Saturday, November 13, 2010

In Search of the Virgin Mary; The Medjugorje Chronicles

Medjugorje--Prayers Answered?

In my essay, “In Search of the Virgin Mary” written a few weeks ago, I invited you to partake in my journey to find the Blessed Virgin Mary, find God and simply discover what Medjugorje holds for those that pilgrimage there.

Reporting about my journey won’t be as simple as I first thought.  I’m still processing information and emotions that both my logical mind and my spiritual self have received during my Medjugorje experience.  I’m confident I’ll be doing this for a long time, as more is revealed to me.  So, I’ve decided to chronicle the trip in a few essays accompanied by photos to expose you to some of what we experienced.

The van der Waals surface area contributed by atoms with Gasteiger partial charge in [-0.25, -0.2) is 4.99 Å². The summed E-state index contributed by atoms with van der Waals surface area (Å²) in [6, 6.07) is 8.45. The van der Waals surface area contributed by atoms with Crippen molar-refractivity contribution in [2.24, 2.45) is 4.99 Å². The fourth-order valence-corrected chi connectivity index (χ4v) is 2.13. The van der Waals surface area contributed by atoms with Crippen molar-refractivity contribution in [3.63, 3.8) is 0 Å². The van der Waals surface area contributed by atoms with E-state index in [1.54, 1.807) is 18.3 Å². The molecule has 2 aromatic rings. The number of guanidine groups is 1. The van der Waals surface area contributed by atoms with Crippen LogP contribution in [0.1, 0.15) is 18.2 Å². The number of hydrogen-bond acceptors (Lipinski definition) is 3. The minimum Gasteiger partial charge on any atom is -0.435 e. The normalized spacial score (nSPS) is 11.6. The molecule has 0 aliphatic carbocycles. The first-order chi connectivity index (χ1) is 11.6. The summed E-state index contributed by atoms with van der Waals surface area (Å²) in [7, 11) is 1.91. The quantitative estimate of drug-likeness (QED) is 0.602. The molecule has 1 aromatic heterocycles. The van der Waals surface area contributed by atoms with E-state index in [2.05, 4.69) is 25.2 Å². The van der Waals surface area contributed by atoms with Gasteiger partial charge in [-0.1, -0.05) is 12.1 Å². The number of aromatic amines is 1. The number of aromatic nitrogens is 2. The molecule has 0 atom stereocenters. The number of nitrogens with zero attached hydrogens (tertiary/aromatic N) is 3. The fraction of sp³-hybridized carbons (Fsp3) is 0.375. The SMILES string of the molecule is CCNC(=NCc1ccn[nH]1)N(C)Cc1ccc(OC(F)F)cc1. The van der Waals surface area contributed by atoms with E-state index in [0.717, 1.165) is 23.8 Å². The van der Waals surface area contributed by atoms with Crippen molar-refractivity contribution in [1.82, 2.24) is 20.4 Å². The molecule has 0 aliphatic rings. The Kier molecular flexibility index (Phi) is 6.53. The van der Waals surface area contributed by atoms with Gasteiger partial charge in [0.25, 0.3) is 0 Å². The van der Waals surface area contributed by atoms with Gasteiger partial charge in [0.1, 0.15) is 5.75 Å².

An invitation was also extended to send me prayer petitions that I would bring to Medjugorje.  Thousands of people around the world received that essay…

…and the response was overwhelming!

This is where the journey begins…

Reading the e-mailed prayer petitions were actually uplifting and draining at the same time.  I felt emotionally spent...they were that moving!   

Why?—Because of the openness and purity with which they were written.  Entrusted to me were people’s inner private thoughts and feelings about the pain and suffering they or their loved ones were enduring.  Stories of physical pain, cancer, drug, alcohol and pornography addictions, family issues, depression, loss of jobs and homes, estranged family members and so much more.